Green light for work experience project

SCREEN BUILDERS: (left to right) Jack Brown, student; Allen Hooker, carpentry and joinery lecturer at Sunderland College; Josh Curtis, student; Chris Taylor, founder of Jam Jar Studios; Neil Hunter, carpentry and joinery lecturer at Sunderland College; Michael Thompson, student; and Chris Buckingham, student.
SCREEN BUILDERS: (left to right) Jack Brown, student; Allen Hooker, carpentry and joinery lecturer at Sunderland College; Josh Curtis, student; Chris Taylor, founder of Jam Jar Studios; Neil Hunter, carpentry and joinery lecturer at Sunderland College; Michael Thompson, student; and Chris Buckingham, student.
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CONSTRUCTION students on Wearside have helped to build the biggest green screen in the region.

As part of a major work experience project, 99 students from a range of vocational courses at Sunderland College, have been brushing up on their skills by helping to renovate a derelict working men’s club in Gateshead.

Working with the students from Sunderland College has been a great experience. They were willing, reliable and well-taught.

Chris Taylor, Jam Jar Studios

The United Servicemen’s Club has been transformed into Jam Jar Studios, which spans 10,000 square feet and houses a TV studio, café and managed office space.

More than 40 carpentry and joinery students have helped to construct the largest purpose-built green screen in the region, which measures four metres tall by 11.5 metres wide, and will take centre stage in the TV studio.

Students on plumbing, plastering, electrical and brickwork courses have also had the chance to develop their practical skills since the renovation project began in November last year.

Sunderland College has been working in partnership with Reed NCFE and Chris Taylor, the brainchild behind Jam Jar Studios, to give students this unique work placement opportunity.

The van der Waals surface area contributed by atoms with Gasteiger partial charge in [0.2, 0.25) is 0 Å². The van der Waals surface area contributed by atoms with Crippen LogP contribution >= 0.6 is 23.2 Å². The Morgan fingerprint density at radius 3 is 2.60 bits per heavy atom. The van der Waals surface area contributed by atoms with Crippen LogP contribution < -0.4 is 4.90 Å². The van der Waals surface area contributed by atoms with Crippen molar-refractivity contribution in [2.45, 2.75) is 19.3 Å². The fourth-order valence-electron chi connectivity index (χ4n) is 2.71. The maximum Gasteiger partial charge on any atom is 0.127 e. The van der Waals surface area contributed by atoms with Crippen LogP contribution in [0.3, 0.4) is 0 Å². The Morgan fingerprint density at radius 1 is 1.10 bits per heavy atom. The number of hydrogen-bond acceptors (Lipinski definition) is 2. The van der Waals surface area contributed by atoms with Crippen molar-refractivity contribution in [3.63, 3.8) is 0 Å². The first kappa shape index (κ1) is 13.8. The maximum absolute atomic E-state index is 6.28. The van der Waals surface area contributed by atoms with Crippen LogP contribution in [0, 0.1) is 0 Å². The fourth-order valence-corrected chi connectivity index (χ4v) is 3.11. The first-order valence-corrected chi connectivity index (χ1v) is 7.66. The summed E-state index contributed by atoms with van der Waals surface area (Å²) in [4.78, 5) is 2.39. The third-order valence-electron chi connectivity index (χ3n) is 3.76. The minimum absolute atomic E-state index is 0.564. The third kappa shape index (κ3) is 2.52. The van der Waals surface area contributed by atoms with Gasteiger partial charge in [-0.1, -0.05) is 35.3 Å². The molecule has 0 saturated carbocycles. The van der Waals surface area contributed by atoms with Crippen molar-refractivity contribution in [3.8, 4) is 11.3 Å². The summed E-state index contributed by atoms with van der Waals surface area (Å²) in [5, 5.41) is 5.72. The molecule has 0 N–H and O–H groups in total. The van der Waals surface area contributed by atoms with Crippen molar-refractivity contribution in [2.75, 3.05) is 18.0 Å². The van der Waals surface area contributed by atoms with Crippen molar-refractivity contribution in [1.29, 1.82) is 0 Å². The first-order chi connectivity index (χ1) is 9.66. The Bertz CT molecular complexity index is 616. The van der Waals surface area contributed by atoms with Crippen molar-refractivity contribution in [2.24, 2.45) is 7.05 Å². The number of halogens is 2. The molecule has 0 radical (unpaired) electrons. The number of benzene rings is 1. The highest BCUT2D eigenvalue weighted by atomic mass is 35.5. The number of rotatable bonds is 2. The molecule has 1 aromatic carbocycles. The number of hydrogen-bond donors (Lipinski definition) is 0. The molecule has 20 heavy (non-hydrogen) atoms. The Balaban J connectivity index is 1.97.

Chris said: “Working with the students from Sunderland College has been a great experience. They were willing, reliable and well-taught. The college as a whole was very easy to work with and accommodated our every need.”

Carpentry student, Christopher Buckingham, 17, said: “I thought the whole experience was fun and helpful. I learnt what kinds of things happen on site and I enjoyed seeing the work we all did come together - it just gives you an idea of how things are built and you realise there’s more to it than meets the eye.”

Allen Hooker, a carpentry and joinery lecturer at the college, said: “Working at Jam Jar Studios has been a fantastic opportunity for our construction students and has helped them develop their skills and knowledge, as well as their confidence and independence. The students were assigned a variety of complex tasks that required great precision and skill, and they all relished taking part in such varied and challenging projects.

“None of the students had completed any previous work experience, but they worked alongside building contractors, structural engineers and other tradesmen in a truly professional manner. “I firmly believe that if you give any potential leaner an opportunity to demonstrate what they are capable of, especially under a real working environment, they will surpass your expectations.”